- Openness to trade is enormously important. Trade barriers protect inefficient domestic firms and industries -- when they are removed, foreign imports present competition for local firms. The firms that survive are forced to dramatically upgrade their skills. The firms that die also yield productivity growth by freeing up labour and capital for better uses. Exports constitute opportunities for skill development, and companies and industries which succeed in exporting are frequently able to redeploy these skills in the domestic market.
Yet, critics of open economic policies fear the consequences of breaking down India's trade barriers.
- Openness to the world encourages the use of international role models in domestic debates. Many small countries have an intelligensia which is far from the sophistication and brilliance of learned people in India. Yet, these countries have routinely fared better than India on many questions of public policies owing to the reduced xenophobia that goes along with being a small country.
Yet, critics of open economic policies think that India is different, and do not learn from experiences in other countries.
The Experience of Software
India's software industry is one of the jewels of India's economy of the 1990s. The accomplishments of this most--cerebral of industries universally evokes pride. Every strain of ideology, ranging from liberals to communists to religious parties, agrees that the success of the software industry is an important achievement which should be strengthened and replicated in other areas.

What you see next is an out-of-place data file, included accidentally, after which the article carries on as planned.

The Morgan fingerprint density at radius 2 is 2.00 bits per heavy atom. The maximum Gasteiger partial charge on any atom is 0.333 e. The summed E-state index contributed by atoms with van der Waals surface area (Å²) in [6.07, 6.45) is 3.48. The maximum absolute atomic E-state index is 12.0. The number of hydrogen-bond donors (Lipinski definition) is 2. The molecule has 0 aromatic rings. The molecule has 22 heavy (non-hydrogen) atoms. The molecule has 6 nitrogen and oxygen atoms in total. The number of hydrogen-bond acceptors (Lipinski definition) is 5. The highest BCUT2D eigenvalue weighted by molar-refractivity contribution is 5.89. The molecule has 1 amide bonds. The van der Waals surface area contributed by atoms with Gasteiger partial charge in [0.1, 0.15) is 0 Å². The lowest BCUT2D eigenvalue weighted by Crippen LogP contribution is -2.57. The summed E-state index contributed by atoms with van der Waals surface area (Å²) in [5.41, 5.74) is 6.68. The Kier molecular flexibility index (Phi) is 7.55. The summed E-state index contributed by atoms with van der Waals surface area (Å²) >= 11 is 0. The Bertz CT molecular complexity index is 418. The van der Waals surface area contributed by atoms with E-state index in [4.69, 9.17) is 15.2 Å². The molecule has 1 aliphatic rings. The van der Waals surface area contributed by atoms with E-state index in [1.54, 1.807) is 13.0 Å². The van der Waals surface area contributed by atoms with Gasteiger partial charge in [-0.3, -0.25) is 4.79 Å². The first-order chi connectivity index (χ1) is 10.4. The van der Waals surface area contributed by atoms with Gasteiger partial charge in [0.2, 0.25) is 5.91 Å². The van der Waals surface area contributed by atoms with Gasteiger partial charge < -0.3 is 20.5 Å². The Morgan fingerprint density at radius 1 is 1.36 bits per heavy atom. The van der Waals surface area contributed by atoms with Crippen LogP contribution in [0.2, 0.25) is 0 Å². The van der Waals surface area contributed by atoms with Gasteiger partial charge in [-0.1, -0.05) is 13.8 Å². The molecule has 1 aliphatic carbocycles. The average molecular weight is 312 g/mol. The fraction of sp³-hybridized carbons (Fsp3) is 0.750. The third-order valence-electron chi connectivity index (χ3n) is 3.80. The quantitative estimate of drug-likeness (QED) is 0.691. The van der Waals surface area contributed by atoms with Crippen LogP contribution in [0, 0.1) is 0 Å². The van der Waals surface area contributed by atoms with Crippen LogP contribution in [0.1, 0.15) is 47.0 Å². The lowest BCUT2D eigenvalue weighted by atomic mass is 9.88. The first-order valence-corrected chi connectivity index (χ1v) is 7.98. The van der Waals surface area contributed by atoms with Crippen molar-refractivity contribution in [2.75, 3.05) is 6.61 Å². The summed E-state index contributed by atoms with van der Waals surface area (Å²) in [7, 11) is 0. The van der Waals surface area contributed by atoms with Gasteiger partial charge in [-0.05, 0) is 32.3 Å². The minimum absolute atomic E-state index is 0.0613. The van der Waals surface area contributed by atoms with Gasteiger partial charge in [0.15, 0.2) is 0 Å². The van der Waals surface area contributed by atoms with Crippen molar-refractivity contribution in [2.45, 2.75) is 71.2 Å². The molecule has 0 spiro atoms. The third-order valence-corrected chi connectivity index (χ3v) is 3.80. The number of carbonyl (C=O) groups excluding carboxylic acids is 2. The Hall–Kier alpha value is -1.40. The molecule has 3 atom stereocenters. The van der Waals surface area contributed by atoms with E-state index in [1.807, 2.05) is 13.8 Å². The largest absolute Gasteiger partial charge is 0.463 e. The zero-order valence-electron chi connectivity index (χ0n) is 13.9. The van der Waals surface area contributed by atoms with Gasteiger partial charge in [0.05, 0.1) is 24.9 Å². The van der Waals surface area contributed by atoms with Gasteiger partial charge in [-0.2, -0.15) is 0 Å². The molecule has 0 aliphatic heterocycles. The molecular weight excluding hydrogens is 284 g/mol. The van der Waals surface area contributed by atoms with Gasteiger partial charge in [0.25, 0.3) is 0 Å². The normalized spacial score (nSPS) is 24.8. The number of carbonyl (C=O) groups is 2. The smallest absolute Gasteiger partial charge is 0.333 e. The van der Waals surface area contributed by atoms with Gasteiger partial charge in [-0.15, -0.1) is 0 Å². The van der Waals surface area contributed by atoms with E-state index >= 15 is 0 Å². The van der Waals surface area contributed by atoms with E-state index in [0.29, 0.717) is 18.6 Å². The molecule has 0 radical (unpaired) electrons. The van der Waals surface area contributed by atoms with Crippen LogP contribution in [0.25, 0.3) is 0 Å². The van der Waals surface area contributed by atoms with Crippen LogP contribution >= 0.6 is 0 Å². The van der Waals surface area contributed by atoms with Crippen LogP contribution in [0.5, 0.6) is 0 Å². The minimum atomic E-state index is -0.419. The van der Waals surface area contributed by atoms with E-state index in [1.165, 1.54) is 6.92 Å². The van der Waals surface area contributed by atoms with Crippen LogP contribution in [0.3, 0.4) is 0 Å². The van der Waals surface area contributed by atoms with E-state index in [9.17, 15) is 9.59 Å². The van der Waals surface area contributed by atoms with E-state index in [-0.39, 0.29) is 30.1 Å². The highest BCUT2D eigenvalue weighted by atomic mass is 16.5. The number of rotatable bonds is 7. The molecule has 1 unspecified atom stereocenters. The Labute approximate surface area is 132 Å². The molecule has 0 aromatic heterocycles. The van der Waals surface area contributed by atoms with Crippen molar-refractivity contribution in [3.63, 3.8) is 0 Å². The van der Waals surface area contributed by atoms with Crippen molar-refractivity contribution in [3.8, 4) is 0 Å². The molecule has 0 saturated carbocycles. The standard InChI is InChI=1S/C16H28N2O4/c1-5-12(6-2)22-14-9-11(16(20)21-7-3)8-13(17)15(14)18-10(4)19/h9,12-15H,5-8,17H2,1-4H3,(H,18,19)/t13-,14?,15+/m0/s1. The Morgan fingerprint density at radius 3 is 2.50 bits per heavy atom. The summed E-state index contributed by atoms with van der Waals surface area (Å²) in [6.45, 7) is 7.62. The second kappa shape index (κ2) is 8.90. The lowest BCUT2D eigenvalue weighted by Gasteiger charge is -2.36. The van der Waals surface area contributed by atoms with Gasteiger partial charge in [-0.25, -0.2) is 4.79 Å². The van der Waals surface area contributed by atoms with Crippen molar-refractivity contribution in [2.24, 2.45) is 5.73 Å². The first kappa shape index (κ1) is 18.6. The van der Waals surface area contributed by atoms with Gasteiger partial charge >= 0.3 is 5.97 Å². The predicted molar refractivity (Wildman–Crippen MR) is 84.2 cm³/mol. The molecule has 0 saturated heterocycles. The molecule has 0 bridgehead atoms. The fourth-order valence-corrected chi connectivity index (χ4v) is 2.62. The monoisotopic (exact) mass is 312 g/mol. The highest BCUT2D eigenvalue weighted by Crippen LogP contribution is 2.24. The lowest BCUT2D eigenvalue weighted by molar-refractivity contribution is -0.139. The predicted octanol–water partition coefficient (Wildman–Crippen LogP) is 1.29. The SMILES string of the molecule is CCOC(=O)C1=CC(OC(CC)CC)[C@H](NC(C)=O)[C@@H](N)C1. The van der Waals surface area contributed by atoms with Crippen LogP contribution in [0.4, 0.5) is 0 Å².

It is useful to measure the ground realities of India's software industry in terms of the debate about openness.
- Swadeshi technology
- India's software industry is free of either vedic mathematics, premier padminis, or "indigenous forms of financial derivatives". The industry uses the best technology available, by world standards.
- Foreign companies operating in India
- Almost all major players in the computer industry worldwide have operations in India. Foreign firms are ardently wooed by local governments.
- Openness to foreign capital
- FIIs have been avid buyers of software stocks, and have accelerated acceptance of software stocks amongst local investors. Foreign private equity funds have been much friendlier towards software projects than most Indian banks or financial institutions. Foreign venture capital firms have played a vital role in many major software projects in India.